The documents distributed by the InterNIC registration services include templates, network information, and policies to request network numbers and register domain name servers.
Directory and Database Services
The implementation of this service should utilize distributed database and other advanced technologies. The NIS manager could coordinate this role with respect to other organizations that have created and maintained relevant directories and databases. AT&T is providing the following services under the NSF agreement.
NIC Support Services
The original solicitation for "Information Services" was granted to General Atomics in 1993 and taken away in February 1995. At that time, Network Solutions, Inc. took over the proposal, and it was renamed NIC Support Services.
The goal of this service is to provide a forum for the research and education community, Network Information Centers (NICs) staff, and the academic Internet community, within which the responsibilities, duties, and functions of the InterNIC may be defined. As of now, this service is divided into two components:
Other Internet Registries (IR) were created outside the U.S.; these registries perform functions similar to those performed by the InterNIC in the U.S.
RIPE NCC (Reséaux IP Européens Network Coordination Center)
Created in 1989, RIPE is a collaborative organization that consists of European Internet service providers. It aims to provide the necessary administration and coordination to enable the operation of the European Internet.
APNIC (Asia Pacific Network Information Center)
APNIC  is the IR for the Asia Pacific rim. It provides the IP registration and domain name services for that region. Created in 1993, APNIC started as a 10-month pilot project with the goal of providing Internet Registry functions and Routing Register functions (the RR function has not materialized to date). The pilot proved to be successful, and the APNIC is now in full operation serving as an IR.
Other Internet Registers are listed on the InternetNIC home page.
With the creation of a new breed of ISPs that want to interconnect with one another, offering the required connectivity while maintaining flexibility and control has become more challenging. Each provider has a set of rules, or policies, that describe what to accept and what to advertise to all other neighboring providers. Example policies include determining route filtering from a particular ISP and choosing the preferred path to a specific destination. The potential for the various policies from interconnected providers to conflict with and contradict one another is enormous.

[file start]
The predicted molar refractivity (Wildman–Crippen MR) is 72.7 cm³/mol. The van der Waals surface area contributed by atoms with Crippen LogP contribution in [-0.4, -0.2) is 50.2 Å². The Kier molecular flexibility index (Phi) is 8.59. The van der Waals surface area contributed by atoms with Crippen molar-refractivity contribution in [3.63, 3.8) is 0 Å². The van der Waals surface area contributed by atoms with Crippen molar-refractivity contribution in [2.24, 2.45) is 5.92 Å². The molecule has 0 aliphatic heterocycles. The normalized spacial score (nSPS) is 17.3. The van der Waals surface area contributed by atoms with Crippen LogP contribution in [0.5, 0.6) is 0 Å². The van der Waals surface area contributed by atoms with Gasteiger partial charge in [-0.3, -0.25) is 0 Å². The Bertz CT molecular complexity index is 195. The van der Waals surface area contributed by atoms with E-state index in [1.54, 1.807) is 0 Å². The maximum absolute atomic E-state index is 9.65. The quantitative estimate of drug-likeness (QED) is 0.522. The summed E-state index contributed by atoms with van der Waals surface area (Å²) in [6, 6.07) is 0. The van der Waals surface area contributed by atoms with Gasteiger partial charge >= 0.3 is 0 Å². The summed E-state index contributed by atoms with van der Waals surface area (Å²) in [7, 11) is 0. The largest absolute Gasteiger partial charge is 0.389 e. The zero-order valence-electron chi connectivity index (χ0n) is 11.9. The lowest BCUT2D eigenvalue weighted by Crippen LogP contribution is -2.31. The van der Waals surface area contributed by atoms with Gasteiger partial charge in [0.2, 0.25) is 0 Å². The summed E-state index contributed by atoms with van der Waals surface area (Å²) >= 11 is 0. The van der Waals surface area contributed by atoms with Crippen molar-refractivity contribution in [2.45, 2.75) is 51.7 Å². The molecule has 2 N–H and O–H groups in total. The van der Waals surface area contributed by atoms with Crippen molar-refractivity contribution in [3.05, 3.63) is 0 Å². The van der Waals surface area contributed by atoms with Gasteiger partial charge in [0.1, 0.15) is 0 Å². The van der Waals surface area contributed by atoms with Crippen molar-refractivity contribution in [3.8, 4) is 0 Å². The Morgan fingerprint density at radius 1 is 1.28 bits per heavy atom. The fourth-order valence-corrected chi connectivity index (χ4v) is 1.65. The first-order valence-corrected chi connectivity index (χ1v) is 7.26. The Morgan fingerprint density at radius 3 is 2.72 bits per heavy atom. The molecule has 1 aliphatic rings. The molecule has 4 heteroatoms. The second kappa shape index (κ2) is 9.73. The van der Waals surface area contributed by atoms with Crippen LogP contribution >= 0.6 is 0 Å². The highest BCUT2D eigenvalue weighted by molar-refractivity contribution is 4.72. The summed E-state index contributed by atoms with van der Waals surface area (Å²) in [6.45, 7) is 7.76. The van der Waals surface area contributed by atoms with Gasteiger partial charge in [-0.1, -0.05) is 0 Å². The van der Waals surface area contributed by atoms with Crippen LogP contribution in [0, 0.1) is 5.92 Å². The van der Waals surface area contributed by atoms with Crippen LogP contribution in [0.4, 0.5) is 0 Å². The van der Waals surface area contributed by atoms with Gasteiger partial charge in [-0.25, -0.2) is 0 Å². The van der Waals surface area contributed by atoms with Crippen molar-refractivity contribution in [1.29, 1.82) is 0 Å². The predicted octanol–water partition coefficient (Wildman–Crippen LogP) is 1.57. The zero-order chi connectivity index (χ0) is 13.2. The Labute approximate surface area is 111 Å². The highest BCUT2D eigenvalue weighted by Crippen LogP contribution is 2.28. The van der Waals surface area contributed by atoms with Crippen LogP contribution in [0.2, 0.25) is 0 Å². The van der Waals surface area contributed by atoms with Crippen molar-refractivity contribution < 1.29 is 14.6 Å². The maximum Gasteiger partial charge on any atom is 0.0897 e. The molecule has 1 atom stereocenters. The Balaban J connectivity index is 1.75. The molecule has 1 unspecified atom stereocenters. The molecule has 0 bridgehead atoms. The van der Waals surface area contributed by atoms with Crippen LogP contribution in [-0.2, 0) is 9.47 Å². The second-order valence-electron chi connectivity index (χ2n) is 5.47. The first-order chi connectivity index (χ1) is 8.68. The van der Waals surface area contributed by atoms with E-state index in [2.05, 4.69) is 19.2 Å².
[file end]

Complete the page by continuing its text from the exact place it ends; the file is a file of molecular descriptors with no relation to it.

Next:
To address these challenges, a neutral Routing Registry (RR) for each global domain had to be created. Each RR will maintain a database of routing policies created and updated by each service provider. The collection of these different databases is known as the Internetworking Routing Registries (IRR).
The role of the RR is not to determine policies, but rather to act as a repository for routing information and to perform consistency checking on the registered information with the other RRs. This should provide a globally consistent view of all policies used by providers all over the world.
Autonomous Systems (ASs) use exterior gateway protocols such as BGP to work with one another. In complex environments, there should be a formal way of describing and communicating policies between different ASs. Maintaining a huge database containing all registered policies for the whole world is cumbersome and difficult to maintain. This is why a more distributed approach was created. Each RR will maintain its own database and will have to coordinate extensively to achieve consistency between the different databases. Some of the different IRR databases in existence today are:
Each of the preceding registries serves a limited number of customers except for the Routing Arbiter Database (RADB), which handles all requests not serviced by other registries. As mentioned earlier, the RADB is part of the Routing Arbiter (RA) project, which is a collaboration between Merit and ISI with subcontracts to Cisco Systems and the University of Michigan ROC.
The decommissioning of the NSFNET in April 1995 marked the beginning of a new era. The Internet today is a playground for hundreds and thousands of providers competing for market share. For many businesses and organizations, connecting their networks to the global Internet is no longer a luxury but a requirement for staying competitive.
The structure of the contemporary Internet has implications for service providers and their customers in terms of speed of access, reliability, and cost of use. Some of the questions organizations that want to connect to the Internet should ask are: Are providers—whether established or relatively new to the business—well-versed with routing behaviors and architectures? For that matter, how much do customers of providers need to know and do with respect to routing architecture? Do we really know what constitutes a stable network? Is the bandwidth of our access line all we need to worry about to have the "fastest" Internet connection? The next chapter is intended to help ISPs and their customers evaluate these questions in a basic way. Later chapters get into details of routing architecture.
Interdomain routing is fairly new to everybody and is evolving every day. The rest of this book builds upon this chapter's overview of the structure of the Internet in explaining and demonstrating current routing practices.